From luxury apparel to department stores and sportswear, the impact of weight-loss drugs like Ozempic is rippling through the industry’s buying behaviors and size ratios.
Pop culture’s favorite topic now has the research to prove its effects go far beyond body shape. If you consider that those on weight-loss and anti-obesity medications (AOMs) experience a 20-30 percent decrease in their daily calorie intake, coupled with the fact that 70 percent of the US population is overweight—the widespread access to these drugs means countless shrinking waistlines are just the beginning of Ozempic’s stronghold on society.
Hollywood to H&M
Morgan Stanley has predicted by 2035, 20 percent of the 133 million obese Americans will be using AOMs like Ozempic, and it’s not just fast food restaurants and grocery stores where the retail impacts are starting to show already.
Ozempic and Wegovy are rapidly changing the face of the fashion industry, Hollywood—and the Real Housewives of Beverly Hills—resulting in a rapid response by clothing retailers to match clothing trends, size preferences, and buying habits to supplement a mass-market ‘thinner’ lifestyle.
Deutsche Bank analysts reported the weight loss boom will boost sportswear brands and clothing retailers, commenting the injectables could “provide a structural tailwind for the apparel industry that hasn’t been seen for some time.” According to Deutsche Bank, slimmer people will purchase smaller sizes and will be motivated to exercise more, identifying Adidas and Puma as potential beneficiaries, along with H&M and Zara. Further to this, research by Morgan Stanley revealed that 30 percent of surveyed consumers who take AOMs have bought more activewear since starting the drug.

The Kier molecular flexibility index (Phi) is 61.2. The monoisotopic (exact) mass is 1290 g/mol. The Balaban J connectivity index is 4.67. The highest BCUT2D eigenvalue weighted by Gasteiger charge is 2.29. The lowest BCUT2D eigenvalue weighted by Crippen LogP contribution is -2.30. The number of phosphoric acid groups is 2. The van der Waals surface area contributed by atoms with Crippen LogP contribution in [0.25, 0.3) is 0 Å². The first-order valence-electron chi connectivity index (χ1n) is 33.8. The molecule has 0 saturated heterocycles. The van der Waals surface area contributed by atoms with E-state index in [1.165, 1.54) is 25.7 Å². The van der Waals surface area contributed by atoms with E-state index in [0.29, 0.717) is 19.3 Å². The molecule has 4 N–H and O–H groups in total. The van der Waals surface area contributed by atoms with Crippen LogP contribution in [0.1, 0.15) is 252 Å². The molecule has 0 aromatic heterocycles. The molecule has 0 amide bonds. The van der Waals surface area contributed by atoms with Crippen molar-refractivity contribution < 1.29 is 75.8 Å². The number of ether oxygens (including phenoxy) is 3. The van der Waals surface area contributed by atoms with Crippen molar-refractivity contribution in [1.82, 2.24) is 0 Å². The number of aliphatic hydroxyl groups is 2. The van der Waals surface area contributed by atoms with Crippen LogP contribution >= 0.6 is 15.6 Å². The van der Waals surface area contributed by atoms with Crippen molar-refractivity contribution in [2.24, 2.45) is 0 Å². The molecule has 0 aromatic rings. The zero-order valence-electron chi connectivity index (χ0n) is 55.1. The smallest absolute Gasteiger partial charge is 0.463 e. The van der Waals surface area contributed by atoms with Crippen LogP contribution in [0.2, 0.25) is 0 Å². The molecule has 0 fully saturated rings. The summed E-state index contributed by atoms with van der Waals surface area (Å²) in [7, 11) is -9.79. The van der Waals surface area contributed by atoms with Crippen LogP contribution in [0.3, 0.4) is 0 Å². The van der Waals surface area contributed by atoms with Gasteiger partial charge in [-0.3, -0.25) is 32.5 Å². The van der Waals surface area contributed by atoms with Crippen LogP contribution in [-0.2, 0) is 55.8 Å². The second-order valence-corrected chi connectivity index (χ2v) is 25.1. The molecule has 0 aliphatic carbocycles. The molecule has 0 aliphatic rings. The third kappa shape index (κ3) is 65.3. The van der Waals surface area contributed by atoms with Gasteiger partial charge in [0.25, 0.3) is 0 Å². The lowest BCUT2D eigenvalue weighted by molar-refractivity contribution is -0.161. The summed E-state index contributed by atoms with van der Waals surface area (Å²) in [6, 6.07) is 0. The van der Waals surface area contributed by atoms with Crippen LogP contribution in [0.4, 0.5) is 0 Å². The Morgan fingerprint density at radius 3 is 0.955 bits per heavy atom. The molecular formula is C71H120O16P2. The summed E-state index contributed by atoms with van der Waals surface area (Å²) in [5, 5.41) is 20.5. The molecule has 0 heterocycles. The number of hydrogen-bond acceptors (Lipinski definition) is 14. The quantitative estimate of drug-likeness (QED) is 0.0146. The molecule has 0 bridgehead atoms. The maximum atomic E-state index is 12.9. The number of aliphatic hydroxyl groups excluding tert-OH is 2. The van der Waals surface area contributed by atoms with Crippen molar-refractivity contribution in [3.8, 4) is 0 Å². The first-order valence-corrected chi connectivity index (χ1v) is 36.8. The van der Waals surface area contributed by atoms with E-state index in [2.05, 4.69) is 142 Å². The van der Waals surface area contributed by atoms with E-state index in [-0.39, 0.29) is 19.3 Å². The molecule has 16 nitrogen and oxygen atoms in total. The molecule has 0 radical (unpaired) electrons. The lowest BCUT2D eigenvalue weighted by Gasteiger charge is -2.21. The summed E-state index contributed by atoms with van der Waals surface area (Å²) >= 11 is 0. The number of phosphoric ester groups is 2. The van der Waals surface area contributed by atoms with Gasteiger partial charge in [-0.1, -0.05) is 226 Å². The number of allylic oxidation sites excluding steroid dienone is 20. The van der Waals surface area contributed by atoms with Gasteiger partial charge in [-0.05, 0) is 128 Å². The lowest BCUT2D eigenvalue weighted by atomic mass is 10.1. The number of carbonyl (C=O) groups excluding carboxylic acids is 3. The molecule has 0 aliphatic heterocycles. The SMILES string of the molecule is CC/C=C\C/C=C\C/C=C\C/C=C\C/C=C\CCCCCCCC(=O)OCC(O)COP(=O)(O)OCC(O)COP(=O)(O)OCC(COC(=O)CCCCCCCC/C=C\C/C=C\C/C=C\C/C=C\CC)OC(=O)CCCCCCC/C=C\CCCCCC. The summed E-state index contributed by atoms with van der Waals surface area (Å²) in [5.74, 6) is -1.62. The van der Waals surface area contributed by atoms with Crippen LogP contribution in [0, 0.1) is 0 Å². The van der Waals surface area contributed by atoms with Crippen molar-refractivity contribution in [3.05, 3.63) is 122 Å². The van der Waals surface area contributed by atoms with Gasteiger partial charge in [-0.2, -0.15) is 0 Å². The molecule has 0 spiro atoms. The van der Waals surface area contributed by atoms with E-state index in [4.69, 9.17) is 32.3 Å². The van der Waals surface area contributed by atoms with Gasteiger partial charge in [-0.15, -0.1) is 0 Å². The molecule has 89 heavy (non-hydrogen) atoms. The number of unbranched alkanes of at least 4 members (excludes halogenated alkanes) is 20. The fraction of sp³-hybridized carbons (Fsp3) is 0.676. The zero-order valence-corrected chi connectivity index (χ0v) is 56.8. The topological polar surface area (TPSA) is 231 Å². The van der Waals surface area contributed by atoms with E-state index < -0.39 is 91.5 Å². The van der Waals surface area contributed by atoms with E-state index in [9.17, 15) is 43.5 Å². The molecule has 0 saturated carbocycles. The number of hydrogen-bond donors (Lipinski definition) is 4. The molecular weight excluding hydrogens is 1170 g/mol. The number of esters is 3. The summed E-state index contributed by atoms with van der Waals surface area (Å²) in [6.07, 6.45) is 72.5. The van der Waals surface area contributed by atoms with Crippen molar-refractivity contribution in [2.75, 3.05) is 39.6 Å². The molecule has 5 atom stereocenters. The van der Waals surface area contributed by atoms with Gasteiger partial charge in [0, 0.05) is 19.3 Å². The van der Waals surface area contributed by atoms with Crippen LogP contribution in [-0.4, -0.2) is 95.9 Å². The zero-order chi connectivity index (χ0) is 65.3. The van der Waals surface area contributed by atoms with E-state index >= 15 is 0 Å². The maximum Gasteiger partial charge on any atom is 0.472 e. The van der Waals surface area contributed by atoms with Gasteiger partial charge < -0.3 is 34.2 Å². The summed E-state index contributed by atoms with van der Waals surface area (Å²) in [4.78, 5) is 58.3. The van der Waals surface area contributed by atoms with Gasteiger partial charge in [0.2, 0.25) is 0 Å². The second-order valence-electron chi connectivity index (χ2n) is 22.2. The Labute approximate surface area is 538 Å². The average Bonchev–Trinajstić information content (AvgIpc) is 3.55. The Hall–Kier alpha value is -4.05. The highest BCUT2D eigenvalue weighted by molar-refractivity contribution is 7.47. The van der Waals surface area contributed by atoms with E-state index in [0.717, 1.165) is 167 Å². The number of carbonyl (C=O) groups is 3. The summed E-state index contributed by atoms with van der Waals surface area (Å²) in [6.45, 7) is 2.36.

The size diversity backflip
Is thin really in? The Y2K resurgence of the past few runway seasons had begun to wave the waif flag once more from the world’s most lauded fashion houses. An influx of low-rise denim, dangerously high skirt hems, minuscule crop tops and the late 90s minimalism best remembered on ‘heroine-chic’ models, wasn’t exactly what the body positivity movement had in mind.
Even runway data says it’s not looking good for size inclusivity. Vogue Business reported the progression of plus sizes on the SS24 runway, and of the 9,584 looks across 230 shows in New York, London, Milan and Paris, 0.9 percent were plus-size (US 14+) and 3.9 percent were mid-size (US 6-12), leaving 95.2 percent of looks straight-sized (US 0-4). Only a 0.4 percent decrease on AW23.
Now, with Ozempic and AOMs prompting a 10 to 20 percent loss of body weight, the demand for plus sizes is set to decrease, as research shows those taking AOMs have started shopping less frequently at plus-size retailers. If fewer consumers are spending on larger sizes, particularly in the luxury space, this will inevitably trickle into department store OTBs and the size ratios will gradually be skewed towards smaller sizes.
Keeping your curves in check
There’s no need to panic about your 2024 ranges; if your data is serving you correctly, you’ll be able to notice changes and patterns in size preferences from your customers well in advance and adapt accordingly. A market variable such as weight loss isn’t going to destroy your carefully constructed size curves overnight, but keeping an eye on your sizing data will help you uncover sales opportunities or curb potential overbuying.
The key metrics informing current demand for your product are customer base growth, repurchase rate growth, sessions, conversion rate, average order value, demand and supply by category, price point, color and size, rate of sale when in stock as well as back-in-stock requests.
With all these data points in order, you can assess demand forecasting to the best of your ability. You’ll be able to determine what your true sales potential of particular products and their sizes are, and whether you should invest in fringe sizes that the aforementioned external data might lead you to believe you need.
This is exactly why software such as Style Arcade exists; there’s never been a more auspicious time to get your sizing accurate.
Image credit: Cameron Bensley